"I worked really hard through a very tumultuous time at the 'Today' show," Zucker said in a talk posted on YouTube this year by IMG Speakers.
"Under his leadership at 'Today,' the program was the nation's most-watched morning news show and the most profitable program on television," says Zucker's official biography on the GE website, from his days at NBC. "Zucker has also served as executive producer of NBC's coverage of several major events, including the 'Decision 2000' election night broadcast, the 1993 and 1997 presidential inaugurations and the Persian Gulf War."
In 2000, Zucker was named president of NBC Entertainment. He then rose through the ranks, becoming president of the network's Entertainment, News & Cable Group and, in 2005, CEO of the NBC Universal Television Group.
As NBC's ratings fell, many critics blamed Zucker, with some chalking it up to his record developing sitcoms.
Still, in 2007, Zucker was again promoted, becoming CEO of NBC Universal.
Zucker left NBC in 2010, after the company merged with Comcast.
He launched Katie Couric's talk show this fall. Entertainment Weekly reported in October that the program was among the new talk shows "leading" in the ratings, but The Hollywood Reporter said "Couric's middling ratings and topics" had "affiliates grumbling."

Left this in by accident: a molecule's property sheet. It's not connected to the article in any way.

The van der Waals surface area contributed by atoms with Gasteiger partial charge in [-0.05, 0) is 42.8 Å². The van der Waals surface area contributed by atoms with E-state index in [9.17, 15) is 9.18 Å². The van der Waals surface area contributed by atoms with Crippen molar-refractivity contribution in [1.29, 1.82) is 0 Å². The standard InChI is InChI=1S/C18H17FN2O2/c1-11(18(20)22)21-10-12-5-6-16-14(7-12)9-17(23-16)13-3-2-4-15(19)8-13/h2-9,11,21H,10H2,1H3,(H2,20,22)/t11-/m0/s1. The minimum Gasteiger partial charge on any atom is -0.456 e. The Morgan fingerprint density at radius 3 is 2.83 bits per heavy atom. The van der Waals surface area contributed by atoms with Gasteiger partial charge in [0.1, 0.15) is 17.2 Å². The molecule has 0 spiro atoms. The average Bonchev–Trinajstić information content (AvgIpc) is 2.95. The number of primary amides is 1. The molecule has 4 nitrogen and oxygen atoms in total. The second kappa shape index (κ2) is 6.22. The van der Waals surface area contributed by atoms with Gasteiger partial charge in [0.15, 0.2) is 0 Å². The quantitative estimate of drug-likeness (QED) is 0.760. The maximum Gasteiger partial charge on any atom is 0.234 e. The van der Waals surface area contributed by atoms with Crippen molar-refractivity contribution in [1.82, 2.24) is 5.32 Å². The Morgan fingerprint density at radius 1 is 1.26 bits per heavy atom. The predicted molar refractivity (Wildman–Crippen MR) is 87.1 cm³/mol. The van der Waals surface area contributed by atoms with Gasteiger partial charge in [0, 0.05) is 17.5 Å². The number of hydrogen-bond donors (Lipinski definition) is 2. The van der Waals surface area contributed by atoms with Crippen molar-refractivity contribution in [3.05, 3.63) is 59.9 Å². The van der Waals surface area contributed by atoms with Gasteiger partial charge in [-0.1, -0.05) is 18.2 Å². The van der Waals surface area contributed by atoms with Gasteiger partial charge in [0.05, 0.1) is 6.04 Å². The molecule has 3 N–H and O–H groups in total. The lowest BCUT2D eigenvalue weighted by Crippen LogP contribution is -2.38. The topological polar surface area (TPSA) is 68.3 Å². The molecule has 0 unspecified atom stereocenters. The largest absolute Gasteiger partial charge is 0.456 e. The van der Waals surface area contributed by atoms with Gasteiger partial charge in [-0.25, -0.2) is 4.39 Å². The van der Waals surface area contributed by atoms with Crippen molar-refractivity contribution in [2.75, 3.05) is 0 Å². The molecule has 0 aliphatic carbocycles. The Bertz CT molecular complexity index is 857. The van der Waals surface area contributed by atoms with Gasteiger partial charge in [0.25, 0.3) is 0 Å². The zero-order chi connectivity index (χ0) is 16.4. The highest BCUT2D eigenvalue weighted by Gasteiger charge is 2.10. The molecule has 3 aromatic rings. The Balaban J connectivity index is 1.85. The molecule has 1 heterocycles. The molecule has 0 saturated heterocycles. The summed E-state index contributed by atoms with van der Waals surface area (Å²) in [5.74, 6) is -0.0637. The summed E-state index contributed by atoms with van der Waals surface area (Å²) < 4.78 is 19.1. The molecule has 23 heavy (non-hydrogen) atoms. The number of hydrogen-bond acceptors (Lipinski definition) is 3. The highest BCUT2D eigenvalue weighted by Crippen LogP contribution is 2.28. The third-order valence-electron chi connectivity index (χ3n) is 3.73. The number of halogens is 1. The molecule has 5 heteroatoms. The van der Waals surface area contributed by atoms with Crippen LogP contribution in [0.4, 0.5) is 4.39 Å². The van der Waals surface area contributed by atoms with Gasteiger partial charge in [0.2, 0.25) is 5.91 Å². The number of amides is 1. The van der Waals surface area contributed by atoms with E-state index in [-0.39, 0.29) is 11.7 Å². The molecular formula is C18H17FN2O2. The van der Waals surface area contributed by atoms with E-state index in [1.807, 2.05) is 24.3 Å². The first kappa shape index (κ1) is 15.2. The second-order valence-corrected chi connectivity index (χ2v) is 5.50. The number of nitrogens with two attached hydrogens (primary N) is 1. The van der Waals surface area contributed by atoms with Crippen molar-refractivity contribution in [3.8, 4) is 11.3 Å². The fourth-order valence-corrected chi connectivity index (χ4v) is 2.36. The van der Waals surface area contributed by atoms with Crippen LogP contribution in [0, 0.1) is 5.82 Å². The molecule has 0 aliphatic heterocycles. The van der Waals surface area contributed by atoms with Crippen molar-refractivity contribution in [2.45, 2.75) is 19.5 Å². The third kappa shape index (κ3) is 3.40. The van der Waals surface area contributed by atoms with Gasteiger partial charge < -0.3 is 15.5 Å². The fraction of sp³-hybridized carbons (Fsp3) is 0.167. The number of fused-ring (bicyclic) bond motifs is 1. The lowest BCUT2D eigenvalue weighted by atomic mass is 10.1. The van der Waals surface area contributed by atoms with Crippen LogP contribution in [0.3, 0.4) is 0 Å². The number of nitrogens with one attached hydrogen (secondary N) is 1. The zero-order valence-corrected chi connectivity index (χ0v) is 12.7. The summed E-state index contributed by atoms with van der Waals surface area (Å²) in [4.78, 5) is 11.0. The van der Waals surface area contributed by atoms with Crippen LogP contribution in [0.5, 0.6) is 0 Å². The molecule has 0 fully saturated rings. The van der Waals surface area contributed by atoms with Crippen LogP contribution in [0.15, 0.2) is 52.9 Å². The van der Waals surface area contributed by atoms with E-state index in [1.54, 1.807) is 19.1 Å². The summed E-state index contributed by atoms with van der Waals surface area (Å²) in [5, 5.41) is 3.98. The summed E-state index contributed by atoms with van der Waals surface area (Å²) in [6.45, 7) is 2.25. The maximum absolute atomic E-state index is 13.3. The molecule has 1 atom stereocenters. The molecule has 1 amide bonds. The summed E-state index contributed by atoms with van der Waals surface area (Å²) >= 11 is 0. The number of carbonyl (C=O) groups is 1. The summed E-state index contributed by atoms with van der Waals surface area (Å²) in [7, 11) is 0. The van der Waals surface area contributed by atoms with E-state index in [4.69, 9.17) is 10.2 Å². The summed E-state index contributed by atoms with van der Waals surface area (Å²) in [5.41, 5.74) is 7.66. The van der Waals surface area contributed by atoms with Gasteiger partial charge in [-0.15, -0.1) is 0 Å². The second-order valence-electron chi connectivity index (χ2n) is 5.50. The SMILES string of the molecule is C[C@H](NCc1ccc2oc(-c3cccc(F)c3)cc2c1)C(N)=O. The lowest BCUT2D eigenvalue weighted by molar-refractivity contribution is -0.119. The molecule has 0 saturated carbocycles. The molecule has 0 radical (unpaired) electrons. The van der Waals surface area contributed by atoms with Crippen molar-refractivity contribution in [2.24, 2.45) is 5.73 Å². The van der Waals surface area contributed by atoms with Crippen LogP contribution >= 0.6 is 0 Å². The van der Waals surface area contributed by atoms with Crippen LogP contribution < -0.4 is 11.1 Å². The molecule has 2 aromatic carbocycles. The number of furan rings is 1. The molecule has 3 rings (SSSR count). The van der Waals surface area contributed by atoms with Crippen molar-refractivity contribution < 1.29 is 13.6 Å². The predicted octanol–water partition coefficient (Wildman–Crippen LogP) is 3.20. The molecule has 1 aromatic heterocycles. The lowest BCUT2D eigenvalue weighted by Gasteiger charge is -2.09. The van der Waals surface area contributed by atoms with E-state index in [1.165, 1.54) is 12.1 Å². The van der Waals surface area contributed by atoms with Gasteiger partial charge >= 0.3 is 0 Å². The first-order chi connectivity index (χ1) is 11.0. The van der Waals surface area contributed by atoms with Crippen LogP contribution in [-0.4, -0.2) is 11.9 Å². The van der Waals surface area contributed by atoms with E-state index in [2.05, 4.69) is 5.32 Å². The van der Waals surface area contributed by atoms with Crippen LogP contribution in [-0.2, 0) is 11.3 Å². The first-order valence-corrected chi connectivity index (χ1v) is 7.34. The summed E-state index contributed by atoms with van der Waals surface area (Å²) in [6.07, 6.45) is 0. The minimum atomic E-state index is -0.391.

A Harvard graduate, Zucker showed an interest in journalism during his college years. He was editor of the Crimson, the school's daily newspaper.
O'Brien at the time ran the Lampoon, the school's humor magazine -- and Zucker once had O'Brien arrested over a prank.
"Zucker is one of the most competitive guys you'll ever meet," Fortune writer Patricia Sellers said in 2010.
Zucker will now bring that competitive instinct and willingness to take risks to CNN -- along with lessons learned.
"The challenge Zucker faces is boosting CNN's ratings during those long periods when there's no major breaking story, and creating a more clearly defined brand for the network," said Kurtz. "He certainly has the drive and experience to lead an overhaul as CNN tries to compete with its more ideological cable rivals."